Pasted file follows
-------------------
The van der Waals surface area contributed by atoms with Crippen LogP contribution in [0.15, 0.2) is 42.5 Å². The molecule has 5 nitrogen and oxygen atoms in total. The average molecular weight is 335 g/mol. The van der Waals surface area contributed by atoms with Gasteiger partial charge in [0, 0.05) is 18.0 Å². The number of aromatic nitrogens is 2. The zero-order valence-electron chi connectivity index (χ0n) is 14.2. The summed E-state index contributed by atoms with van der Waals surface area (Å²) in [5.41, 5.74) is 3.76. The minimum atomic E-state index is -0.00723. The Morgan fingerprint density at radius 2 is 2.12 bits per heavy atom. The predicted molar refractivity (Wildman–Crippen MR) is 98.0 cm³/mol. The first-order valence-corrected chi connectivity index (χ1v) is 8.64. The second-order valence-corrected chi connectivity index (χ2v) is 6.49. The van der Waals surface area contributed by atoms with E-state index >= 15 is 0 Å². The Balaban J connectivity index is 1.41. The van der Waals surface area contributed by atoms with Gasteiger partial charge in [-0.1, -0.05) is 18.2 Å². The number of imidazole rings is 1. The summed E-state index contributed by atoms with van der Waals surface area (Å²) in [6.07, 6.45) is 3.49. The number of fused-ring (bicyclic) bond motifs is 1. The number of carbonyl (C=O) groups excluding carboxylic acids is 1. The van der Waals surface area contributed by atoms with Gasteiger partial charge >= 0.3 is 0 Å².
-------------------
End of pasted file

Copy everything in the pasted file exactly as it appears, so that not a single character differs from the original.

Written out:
The van der Waals surface area contributed by atoms with Crippen LogP contribution in [0.15, 0.2) is 42.5 Å². The molecule has 5 nitrogen and oxygen atoms in total. The average molecular weight is 335 g/mol. The van der Waals surface area contributed by atoms with Gasteiger partial charge in [0, 0.05) is 18.0 Å². The number of aromatic nitrogens is 2. The zero-order valence-electron chi connectivity index (χ0n) is 14.2. The summed E-state index contributed by atoms with van der Waals surface area (Å²) in [5.41, 5.74) is 3.76. The minimum atomic E-state index is -0.00723. The Morgan fingerprint density at radius 2 is 2.12 bits per heavy atom. The predicted molar refractivity (Wildman–Crippen MR) is 98.0 cm³/mol. The first-order valence-corrected chi connectivity index (χ1v) is 8.64. The second-order valence-corrected chi connectivity index (χ2v) is 6.49. The van der Waals surface area contributed by atoms with E-state index >= 15 is 0 Å². The Balaban J connectivity index is 1.41. The van der Waals surface area contributed by atoms with Gasteiger partial charge in [-0.1, -0.05) is 18.2 Å². The number of imidazole rings is 1. The summed E-state index contributed by atoms with van der Waals surface area (Å²) in [6.07, 6.45) is 3.49. The number of fused-ring (bicyclic) bond motifs is 1. The number of carbonyl (C=O) groups excluding carboxylic acids is 1. The van der Waals surface area contributed by atoms with Gasteiger partial charge >= 0.3 is 0 Å².